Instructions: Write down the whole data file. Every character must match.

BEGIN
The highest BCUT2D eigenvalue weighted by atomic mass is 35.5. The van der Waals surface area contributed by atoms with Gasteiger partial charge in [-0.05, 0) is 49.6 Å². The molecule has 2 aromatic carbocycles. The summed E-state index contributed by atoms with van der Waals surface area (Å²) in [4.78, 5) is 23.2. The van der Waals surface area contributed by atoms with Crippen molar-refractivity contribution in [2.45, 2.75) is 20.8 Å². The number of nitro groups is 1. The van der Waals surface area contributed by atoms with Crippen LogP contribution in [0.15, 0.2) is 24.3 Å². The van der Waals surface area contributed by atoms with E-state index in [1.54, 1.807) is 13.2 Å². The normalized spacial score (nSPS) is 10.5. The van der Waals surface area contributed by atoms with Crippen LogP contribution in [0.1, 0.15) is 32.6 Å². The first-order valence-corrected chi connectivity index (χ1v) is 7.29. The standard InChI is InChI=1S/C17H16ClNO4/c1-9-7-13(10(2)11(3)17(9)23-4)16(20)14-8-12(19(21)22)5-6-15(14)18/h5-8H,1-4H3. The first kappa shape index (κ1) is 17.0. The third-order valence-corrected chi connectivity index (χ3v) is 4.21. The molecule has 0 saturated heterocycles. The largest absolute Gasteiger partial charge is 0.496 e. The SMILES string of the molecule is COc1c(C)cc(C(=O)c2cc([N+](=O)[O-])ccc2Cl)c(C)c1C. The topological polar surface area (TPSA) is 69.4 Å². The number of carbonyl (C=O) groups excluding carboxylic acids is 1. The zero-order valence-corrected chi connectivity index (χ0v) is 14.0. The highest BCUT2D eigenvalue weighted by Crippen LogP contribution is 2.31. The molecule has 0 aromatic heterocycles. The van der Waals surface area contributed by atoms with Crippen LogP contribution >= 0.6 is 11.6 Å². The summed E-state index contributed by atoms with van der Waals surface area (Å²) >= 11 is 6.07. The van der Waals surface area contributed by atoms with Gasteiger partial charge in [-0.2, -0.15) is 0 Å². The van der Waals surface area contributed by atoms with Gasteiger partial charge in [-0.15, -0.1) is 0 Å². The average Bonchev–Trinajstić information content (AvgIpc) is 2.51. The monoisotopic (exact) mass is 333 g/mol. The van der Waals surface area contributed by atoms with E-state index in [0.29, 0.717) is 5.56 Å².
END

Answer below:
The highest BCUT2D eigenvalue weighted by atomic mass is 35.5. The van der Waals surface area contributed by atoms with Gasteiger partial charge in [-0.05, 0) is 49.6 Å². The molecule has 2 aromatic carbocycles. The summed E-state index contributed by atoms with van der Waals surface area (Å²) in [4.78, 5) is 23.2. The van der Waals surface area contributed by atoms with Crippen molar-refractivity contribution in [2.45, 2.75) is 20.8 Å². The number of nitro groups is 1. The van der Waals surface area contributed by atoms with Crippen LogP contribution in [0.15, 0.2) is 24.3 Å². The van der Waals surface area contributed by atoms with E-state index in [1.54, 1.807) is 13.2 Å². The normalized spacial score (nSPS) is 10.5. The van der Waals surface area contributed by atoms with Crippen LogP contribution in [0.1, 0.15) is 32.6 Å². The first-order valence-corrected chi connectivity index (χ1v) is 7.29. The standard InChI is InChI=1S/C17H16ClNO4/c1-9-7-13(10(2)11(3)17(9)23-4)16(20)14-8-12(19(21)22)5-6-15(14)18/h5-8H,1-4H3. The first kappa shape index (κ1) is 17.0. The third-order valence-corrected chi connectivity index (χ3v) is 4.21. The molecule has 0 saturated heterocycles. The largest absolute Gasteiger partial charge is 0.496 e. The SMILES string of the molecule is COc1c(C)cc(C(=O)c2cc([N+](=O)[O-])ccc2Cl)c(C)c1C. The topological polar surface area (TPSA) is 69.4 Å². The number of carbonyl (C=O) groups excluding carboxylic acids is 1. The zero-order valence-corrected chi connectivity index (χ0v) is 14.0. The highest BCUT2D eigenvalue weighted by Crippen LogP contribution is 2.31. The molecule has 0 aromatic heterocycles. The van der Waals surface area contributed by atoms with Crippen LogP contribution >= 0.6 is 11.6 Å². The summed E-state index contributed by atoms with van der Waals surface area (Å²) >= 11 is 6.07. The van der Waals surface area contributed by atoms with Gasteiger partial charge in [-0.2, -0.15) is 0 Å². The van der Waals surface area contributed by atoms with Gasteiger partial charge in [-0.15, -0.1) is 0 Å². The average Bonchev–Trinajstić information content (AvgIpc) is 2.51. The monoisotopic (exact) mass is 333 g/mol. The van der Waals surface area contributed by atoms with E-state index in [0.29, 0.717) is 5.56 Å².